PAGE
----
Prior to Victoria Schade’s Life on the Leash, I’ve suffered through two 1-star dog-centric reads.* Thank goodness this light-hearted rom com of a novel has broken my mini-streak of disappointing books about dogs!
Cora is the owner of a successful dog training business in D.C. She loves filling her days with tricks, treats and training before coming home to her own loveable pup and an amazing supportive roommate. In growing her business (and smarting from a painful breakup), Cora isn’t exactly looking for love.
I recently heard about John Marrs’ novel The One on the Currently Reading podcast, in an episode about “Books to Blow Your Socks Off.” (The episode was also amazing because it included an interview with Delia Owens, who wrote a wonderful recent favorite of mine, Where the Crawdads Sing.) The description was brief but intriguing, and I immediately rushed to get a copy from the library.
It takes place in a “near future,” one in which it has been discovered that people can be matched to their soulmates through their DNA. It’s 10 years after that discovery, and those who have been lucky enough to find “the one” are considered Matched and those who are still waiting are Unmatched. Because you can be matched to literally anyone, racism, homophobia, and religious and other prejudices no longer exist.
Ever since Julie & Julia hit theaters 10 years ago, it has been one of my favorite movies. Until recently, I had never read the book it was based on. Julie Powell’s memoir Julie and Julia: My Year of Cooking Dangerously is based on the year she spent cooking all of the recipes in Julia Child’s legendary cookbook Mastering the Art of French Cooking and blogging about it. Perhaps you can see why I love the story so.
Not much over the course of Julie’s memoir was surprising to me, though certainly elements of it had been left out of the more streamlined movie (also paired with Julia’s life story, where Meryl Streep plays the iconic chef). I have to say, though, the book lacked the charm with which the movie nestled into my heart.
When I went to the library recently, the brightly colored cover of Allie Rowbottom’s Jell-O Girls caught my eye. I took it down to flip through it, and the blurbs proclaiming it as “an artfully crafted feminist excavation of an American legacy” and “an important and honest feminist history for right now” sealed the deal.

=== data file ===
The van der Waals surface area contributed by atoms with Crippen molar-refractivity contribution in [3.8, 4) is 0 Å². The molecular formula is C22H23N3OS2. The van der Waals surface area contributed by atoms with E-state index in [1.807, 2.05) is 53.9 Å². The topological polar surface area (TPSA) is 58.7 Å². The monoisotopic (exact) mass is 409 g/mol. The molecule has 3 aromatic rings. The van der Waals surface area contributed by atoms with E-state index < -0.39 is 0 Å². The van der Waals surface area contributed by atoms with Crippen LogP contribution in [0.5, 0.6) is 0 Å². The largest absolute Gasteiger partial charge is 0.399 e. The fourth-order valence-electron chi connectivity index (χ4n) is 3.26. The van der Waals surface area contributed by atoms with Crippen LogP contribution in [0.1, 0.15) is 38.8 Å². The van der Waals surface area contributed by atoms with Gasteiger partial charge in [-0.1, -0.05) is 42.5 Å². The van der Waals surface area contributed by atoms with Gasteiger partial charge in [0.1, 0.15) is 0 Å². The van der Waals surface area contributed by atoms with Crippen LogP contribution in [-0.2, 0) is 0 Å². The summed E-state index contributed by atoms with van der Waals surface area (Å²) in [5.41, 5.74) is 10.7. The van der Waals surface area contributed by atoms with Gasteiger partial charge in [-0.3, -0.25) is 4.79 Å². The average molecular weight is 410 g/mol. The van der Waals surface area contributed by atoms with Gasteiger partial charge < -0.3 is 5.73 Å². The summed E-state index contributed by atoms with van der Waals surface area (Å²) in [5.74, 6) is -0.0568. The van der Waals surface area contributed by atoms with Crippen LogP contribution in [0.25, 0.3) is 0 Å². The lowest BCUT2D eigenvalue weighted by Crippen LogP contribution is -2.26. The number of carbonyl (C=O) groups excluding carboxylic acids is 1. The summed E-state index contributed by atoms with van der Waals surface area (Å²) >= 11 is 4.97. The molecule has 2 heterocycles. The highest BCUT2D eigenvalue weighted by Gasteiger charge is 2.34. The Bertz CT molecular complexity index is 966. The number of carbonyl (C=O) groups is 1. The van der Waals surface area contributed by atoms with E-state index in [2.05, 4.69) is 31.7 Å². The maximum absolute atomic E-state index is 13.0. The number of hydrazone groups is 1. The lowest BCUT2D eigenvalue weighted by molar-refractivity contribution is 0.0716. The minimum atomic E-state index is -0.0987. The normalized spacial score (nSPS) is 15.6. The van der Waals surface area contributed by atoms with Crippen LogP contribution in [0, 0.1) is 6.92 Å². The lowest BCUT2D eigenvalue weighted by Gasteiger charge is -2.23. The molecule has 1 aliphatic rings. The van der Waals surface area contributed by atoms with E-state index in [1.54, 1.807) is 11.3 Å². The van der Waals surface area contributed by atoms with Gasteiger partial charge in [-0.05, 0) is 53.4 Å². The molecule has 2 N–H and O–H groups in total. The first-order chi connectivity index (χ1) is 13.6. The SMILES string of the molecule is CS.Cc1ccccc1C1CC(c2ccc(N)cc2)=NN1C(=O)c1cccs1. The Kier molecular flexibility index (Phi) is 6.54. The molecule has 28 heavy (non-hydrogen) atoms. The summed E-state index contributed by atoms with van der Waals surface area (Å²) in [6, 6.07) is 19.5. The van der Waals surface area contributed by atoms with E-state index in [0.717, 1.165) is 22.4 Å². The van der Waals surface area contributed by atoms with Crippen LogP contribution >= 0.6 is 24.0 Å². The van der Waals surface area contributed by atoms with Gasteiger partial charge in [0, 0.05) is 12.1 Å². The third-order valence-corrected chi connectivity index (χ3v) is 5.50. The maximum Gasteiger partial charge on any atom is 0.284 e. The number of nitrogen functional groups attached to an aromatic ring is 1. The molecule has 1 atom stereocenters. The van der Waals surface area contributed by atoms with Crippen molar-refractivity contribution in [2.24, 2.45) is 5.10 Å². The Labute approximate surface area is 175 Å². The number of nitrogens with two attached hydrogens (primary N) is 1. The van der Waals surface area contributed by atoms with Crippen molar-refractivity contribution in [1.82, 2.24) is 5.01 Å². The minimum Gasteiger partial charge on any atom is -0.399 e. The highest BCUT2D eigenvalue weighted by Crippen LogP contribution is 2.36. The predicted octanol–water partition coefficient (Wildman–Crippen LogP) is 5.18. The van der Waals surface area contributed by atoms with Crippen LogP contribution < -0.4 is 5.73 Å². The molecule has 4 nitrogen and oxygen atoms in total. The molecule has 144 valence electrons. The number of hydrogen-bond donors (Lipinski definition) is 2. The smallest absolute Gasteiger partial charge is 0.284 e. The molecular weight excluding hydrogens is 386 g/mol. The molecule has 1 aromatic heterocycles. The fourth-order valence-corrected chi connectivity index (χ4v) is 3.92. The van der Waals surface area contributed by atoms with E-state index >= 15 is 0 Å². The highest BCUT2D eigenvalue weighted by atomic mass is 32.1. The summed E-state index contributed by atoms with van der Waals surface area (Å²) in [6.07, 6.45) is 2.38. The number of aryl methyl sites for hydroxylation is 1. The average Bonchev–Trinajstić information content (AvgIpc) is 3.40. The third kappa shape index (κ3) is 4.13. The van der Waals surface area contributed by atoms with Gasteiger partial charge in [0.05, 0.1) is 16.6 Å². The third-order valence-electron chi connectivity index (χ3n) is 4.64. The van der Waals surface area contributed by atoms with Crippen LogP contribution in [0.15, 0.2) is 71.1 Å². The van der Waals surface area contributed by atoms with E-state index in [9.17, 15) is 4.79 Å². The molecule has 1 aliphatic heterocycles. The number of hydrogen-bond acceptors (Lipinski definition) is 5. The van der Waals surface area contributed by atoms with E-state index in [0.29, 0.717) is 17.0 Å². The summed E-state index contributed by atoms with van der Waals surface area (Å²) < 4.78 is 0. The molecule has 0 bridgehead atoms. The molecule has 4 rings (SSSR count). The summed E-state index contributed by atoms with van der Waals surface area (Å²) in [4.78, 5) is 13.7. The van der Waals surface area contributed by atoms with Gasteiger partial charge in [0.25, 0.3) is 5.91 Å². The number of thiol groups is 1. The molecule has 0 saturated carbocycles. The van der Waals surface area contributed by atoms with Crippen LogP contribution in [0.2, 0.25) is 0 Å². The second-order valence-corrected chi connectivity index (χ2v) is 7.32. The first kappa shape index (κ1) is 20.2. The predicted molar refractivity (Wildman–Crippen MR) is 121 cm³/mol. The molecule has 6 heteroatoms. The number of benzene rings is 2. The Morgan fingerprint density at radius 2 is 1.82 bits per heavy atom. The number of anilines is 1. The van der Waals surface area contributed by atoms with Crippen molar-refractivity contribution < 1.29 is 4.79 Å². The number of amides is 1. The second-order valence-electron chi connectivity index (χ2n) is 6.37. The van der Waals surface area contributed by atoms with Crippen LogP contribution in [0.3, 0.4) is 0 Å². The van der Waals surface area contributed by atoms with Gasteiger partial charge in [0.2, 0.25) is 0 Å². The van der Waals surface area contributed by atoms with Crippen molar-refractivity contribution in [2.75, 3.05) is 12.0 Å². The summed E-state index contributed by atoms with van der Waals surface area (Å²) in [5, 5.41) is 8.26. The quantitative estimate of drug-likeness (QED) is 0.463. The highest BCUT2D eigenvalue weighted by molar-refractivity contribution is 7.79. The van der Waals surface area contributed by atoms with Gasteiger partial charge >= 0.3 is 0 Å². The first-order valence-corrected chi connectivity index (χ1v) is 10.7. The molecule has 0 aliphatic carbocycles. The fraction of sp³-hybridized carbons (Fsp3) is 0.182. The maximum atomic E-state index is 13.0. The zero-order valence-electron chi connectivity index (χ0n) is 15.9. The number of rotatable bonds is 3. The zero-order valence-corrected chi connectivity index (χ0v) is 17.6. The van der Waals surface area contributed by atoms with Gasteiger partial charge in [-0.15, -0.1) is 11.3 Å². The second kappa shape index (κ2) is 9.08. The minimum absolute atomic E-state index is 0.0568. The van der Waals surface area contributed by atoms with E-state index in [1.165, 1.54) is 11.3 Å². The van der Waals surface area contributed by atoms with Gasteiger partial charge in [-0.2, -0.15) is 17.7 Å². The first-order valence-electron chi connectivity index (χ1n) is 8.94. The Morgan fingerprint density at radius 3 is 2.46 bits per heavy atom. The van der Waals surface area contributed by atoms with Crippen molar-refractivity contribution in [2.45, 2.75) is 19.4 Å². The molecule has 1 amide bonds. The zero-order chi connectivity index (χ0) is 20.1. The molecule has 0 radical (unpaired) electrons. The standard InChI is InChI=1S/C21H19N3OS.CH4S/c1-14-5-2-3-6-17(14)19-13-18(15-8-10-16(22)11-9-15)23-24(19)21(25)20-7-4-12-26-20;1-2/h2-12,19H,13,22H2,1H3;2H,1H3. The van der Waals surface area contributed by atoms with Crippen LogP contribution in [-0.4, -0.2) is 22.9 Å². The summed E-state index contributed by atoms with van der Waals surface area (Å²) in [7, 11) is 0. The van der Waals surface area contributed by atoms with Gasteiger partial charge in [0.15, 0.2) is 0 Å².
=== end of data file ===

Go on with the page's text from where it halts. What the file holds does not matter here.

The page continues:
The book is part family memoir and part nonfiction. In turns, it focuses on Allie’s family history and the so-called “curse” that plagued their men — the family’s fortune earned when her great-great-great-uncle bought the patent for Jell-O for just $450 in 1899 — as well as Jell-O’s history through a feminist lense.
Though Louise Miller wrote The City Baker’s Guide to Country Living first, it is the second of her novels that I’ve read. Earlier this year, I picked up The Late Bloomer’s Club and adored it, falling in love with the town of Guthrie (Stars Hollow flashbacks!) as well as her food-filled writing. The paperback cover makes it look perfect for winter reading, so I waited until my holiday break to get it from the library. It wasn’t super winter-y, but it was a lovely read nonetheless!
Olivia Rawlings, Livvy to a privileged few, is a talented pastry chef working at an exclusive dinner club in Boston. When her life there goes up in flames, she flees to the nearest haven — a truck stop filled with delicious pies — and onto Guthrie, Vermont, where her best friend Hannah convinces her to put down roots, even temporarily.